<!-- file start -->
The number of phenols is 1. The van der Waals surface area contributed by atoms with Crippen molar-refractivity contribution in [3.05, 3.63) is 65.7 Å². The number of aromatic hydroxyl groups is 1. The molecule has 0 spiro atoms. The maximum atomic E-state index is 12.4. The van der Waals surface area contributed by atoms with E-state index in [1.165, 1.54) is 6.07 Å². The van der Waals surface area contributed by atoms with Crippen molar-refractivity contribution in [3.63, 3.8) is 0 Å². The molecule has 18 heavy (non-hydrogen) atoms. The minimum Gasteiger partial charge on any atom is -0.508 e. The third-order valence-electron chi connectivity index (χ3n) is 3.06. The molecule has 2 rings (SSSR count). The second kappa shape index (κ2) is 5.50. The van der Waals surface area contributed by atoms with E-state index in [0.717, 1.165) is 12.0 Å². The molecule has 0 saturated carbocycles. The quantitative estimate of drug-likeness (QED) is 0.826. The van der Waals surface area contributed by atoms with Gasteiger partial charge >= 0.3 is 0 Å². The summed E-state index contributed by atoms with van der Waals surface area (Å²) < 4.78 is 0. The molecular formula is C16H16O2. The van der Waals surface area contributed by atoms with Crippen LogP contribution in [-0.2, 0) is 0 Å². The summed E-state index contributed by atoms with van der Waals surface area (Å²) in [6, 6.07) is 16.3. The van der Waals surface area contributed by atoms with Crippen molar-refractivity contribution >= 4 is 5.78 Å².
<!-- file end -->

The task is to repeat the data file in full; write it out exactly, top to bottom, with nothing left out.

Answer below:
The number of phenols is 1. The van der Waals surface area contributed by atoms with Crippen molar-refractivity contribution in [3.05, 3.63) is 65.7 Å². The number of aromatic hydroxyl groups is 1. The molecule has 0 spiro atoms. The maximum atomic E-state index is 12.4. The van der Waals surface area contributed by atoms with E-state index in [1.165, 1.54) is 6.07 Å². The van der Waals surface area contributed by atoms with Crippen molar-refractivity contribution in [3.63, 3.8) is 0 Å². The molecule has 18 heavy (non-hydrogen) atoms. The minimum Gasteiger partial charge on any atom is -0.508 e. The third-order valence-electron chi connectivity index (χ3n) is 3.06. The molecule has 2 rings (SSSR count). The second kappa shape index (κ2) is 5.50. The van der Waals surface area contributed by atoms with E-state index in [0.717, 1.165) is 12.0 Å². The molecule has 0 saturated carbocycles. The quantitative estimate of drug-likeness (QED) is 0.826. The van der Waals surface area contributed by atoms with Gasteiger partial charge >= 0.3 is 0 Å². The summed E-state index contributed by atoms with van der Waals surface area (Å²) < 4.78 is 0. The molecular formula is C16H16O2. The van der Waals surface area contributed by atoms with Crippen LogP contribution in [-0.2, 0) is 0 Å². The summed E-state index contributed by atoms with van der Waals surface area (Å²) in [6, 6.07) is 16.3. The van der Waals surface area contributed by atoms with Crippen molar-refractivity contribution >= 4 is 5.78 Å².